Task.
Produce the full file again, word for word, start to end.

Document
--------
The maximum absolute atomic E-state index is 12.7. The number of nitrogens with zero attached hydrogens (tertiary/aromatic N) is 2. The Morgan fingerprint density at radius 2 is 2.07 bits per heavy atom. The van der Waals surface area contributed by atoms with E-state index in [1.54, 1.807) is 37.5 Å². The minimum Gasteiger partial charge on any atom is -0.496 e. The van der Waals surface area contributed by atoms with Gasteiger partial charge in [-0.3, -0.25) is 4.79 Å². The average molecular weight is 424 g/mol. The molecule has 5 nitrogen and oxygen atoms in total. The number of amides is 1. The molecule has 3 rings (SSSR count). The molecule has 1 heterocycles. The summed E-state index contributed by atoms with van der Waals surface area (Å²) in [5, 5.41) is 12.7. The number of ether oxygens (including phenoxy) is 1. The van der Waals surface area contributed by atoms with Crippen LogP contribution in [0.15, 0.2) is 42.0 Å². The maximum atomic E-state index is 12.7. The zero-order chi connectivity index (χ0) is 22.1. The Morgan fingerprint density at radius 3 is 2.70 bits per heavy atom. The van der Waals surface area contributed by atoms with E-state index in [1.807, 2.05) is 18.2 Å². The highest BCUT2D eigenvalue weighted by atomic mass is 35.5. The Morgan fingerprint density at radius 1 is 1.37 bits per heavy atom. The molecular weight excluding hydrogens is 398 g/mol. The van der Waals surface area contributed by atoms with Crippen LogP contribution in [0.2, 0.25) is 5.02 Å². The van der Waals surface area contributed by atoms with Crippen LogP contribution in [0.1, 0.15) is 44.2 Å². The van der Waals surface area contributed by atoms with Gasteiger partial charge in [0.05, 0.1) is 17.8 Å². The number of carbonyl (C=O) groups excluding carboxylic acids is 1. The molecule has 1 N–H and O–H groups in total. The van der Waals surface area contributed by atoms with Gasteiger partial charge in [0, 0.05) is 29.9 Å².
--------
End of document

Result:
The maximum absolute atomic E-state index is 12.7. The number of nitrogens with zero attached hydrogens (tertiary/aromatic N) is 2. The Morgan fingerprint density at radius 2 is 2.07 bits per heavy atom. The van der Waals surface area contributed by atoms with E-state index in [1.54, 1.807) is 37.5 Å². The minimum Gasteiger partial charge on any atom is -0.496 e. The van der Waals surface area contributed by atoms with Gasteiger partial charge in [-0.3, -0.25) is 4.79 Å². The average molecular weight is 424 g/mol. The molecule has 5 nitrogen and oxygen atoms in total. The number of amides is 1. The molecule has 3 rings (SSSR count). The molecule has 1 heterocycles. The summed E-state index contributed by atoms with van der Waals surface area (Å²) in [5, 5.41) is 12.7. The number of ether oxygens (including phenoxy) is 1. The van der Waals surface area contributed by atoms with Crippen LogP contribution in [0.15, 0.2) is 42.0 Å². The maximum atomic E-state index is 12.7. The zero-order chi connectivity index (χ0) is 22.1. The Morgan fingerprint density at radius 3 is 2.70 bits per heavy atom. The van der Waals surface area contributed by atoms with E-state index in [1.807, 2.05) is 18.2 Å². The highest BCUT2D eigenvalue weighted by atomic mass is 35.5. The Morgan fingerprint density at radius 1 is 1.37 bits per heavy atom. The molecular weight excluding hydrogens is 398 g/mol. The van der Waals surface area contributed by atoms with Crippen LogP contribution in [0.2, 0.25) is 5.02 Å². The van der Waals surface area contributed by atoms with Crippen LogP contribution in [0.1, 0.15) is 44.2 Å². The van der Waals surface area contributed by atoms with Gasteiger partial charge in [0.05, 0.1) is 17.8 Å². The number of carbonyl (C=O) groups excluding carboxylic acids is 1. The molecule has 1 N–H and O–H groups in total. The van der Waals surface area contributed by atoms with Gasteiger partial charge in [0, 0.05) is 29.9 Å².